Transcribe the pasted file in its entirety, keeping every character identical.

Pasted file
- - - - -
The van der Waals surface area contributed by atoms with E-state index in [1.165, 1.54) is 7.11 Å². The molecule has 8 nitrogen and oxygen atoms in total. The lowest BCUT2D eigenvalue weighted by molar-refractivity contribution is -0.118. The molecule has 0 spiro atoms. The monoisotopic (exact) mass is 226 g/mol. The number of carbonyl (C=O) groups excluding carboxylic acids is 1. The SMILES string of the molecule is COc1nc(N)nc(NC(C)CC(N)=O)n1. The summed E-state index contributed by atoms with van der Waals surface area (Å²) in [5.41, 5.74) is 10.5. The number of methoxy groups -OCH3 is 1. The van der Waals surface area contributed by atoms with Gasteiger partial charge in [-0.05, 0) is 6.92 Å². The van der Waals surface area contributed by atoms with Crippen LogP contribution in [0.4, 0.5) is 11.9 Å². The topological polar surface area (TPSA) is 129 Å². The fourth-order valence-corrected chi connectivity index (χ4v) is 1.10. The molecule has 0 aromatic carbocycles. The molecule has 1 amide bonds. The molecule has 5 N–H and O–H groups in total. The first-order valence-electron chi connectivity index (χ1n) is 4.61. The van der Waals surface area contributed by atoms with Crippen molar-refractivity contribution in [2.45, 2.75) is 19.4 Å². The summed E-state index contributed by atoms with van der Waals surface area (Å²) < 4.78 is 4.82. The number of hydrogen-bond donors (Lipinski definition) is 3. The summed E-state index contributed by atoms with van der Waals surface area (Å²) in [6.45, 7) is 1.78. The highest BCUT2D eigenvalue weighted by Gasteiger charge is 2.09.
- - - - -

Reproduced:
The van der Waals surface area contributed by atoms with E-state index in [1.165, 1.54) is 7.11 Å². The molecule has 8 nitrogen and oxygen atoms in total. The lowest BCUT2D eigenvalue weighted by molar-refractivity contribution is -0.118. The molecule has 0 spiro atoms. The monoisotopic (exact) mass is 226 g/mol. The number of carbonyl (C=O) groups excluding carboxylic acids is 1. The SMILES string of the molecule is COc1nc(N)nc(NC(C)CC(N)=O)n1. The summed E-state index contributed by atoms with van der Waals surface area (Å²) in [5.41, 5.74) is 10.5. The number of methoxy groups -OCH3 is 1. The van der Waals surface area contributed by atoms with Gasteiger partial charge in [-0.05, 0) is 6.92 Å². The van der Waals surface area contributed by atoms with Crippen LogP contribution in [0.4, 0.5) is 11.9 Å². The topological polar surface area (TPSA) is 129 Å². The fourth-order valence-corrected chi connectivity index (χ4v) is 1.10. The molecule has 0 aromatic carbocycles. The molecule has 1 amide bonds. The molecule has 5 N–H and O–H groups in total. The first-order valence-electron chi connectivity index (χ1n) is 4.61. The van der Waals surface area contributed by atoms with Crippen molar-refractivity contribution in [2.45, 2.75) is 19.4 Å². The summed E-state index contributed by atoms with van der Waals surface area (Å²) < 4.78 is 4.82. The number of hydrogen-bond donors (Lipinski definition) is 3. The summed E-state index contributed by atoms with van der Waals surface area (Å²) in [6.45, 7) is 1.78. The highest BCUT2D eigenvalue weighted by Gasteiger charge is 2.09.